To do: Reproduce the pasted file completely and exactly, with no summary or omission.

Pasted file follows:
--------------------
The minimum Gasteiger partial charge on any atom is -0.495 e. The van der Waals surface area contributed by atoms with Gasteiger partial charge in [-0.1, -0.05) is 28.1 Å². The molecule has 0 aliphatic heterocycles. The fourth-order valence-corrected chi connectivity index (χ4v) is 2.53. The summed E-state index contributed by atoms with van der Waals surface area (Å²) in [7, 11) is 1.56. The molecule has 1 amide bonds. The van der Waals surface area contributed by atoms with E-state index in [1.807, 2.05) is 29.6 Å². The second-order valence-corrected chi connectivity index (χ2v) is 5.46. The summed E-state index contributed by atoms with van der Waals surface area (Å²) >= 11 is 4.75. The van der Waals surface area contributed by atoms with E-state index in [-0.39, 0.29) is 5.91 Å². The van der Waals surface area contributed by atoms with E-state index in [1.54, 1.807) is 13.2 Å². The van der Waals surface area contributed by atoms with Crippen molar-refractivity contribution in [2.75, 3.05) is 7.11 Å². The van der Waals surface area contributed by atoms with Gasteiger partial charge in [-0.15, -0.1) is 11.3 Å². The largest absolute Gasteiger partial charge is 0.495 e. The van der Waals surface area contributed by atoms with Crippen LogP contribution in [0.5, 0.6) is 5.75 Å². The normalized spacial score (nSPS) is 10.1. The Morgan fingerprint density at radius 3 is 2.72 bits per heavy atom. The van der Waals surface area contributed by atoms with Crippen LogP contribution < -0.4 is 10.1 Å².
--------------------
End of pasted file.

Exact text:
The minimum Gasteiger partial charge on any atom is -0.495 e. The van der Waals surface area contributed by atoms with Gasteiger partial charge in [-0.1, -0.05) is 28.1 Å². The molecule has 0 aliphatic heterocycles. The fourth-order valence-corrected chi connectivity index (χ4v) is 2.53. The summed E-state index contributed by atoms with van der Waals surface area (Å²) in [7, 11) is 1.56. The molecule has 1 amide bonds. The van der Waals surface area contributed by atoms with E-state index in [1.807, 2.05) is 29.6 Å². The second-order valence-corrected chi connectivity index (χ2v) is 5.46. The summed E-state index contributed by atoms with van der Waals surface area (Å²) >= 11 is 4.75. The van der Waals surface area contributed by atoms with E-state index in [-0.39, 0.29) is 5.91 Å². The van der Waals surface area contributed by atoms with E-state index in [1.54, 1.807) is 13.2 Å². The van der Waals surface area contributed by atoms with Crippen molar-refractivity contribution in [2.75, 3.05) is 7.11 Å². The van der Waals surface area contributed by atoms with Gasteiger partial charge in [-0.15, -0.1) is 11.3 Å². The largest absolute Gasteiger partial charge is 0.495 e. The van der Waals surface area contributed by atoms with Crippen LogP contribution in [0.5, 0.6) is 5.75 Å². The normalized spacial score (nSPS) is 10.1. The Morgan fingerprint density at radius 3 is 2.72 bits per heavy atom. The van der Waals surface area contributed by atoms with Crippen LogP contribution < -0.4 is 10.1 Å².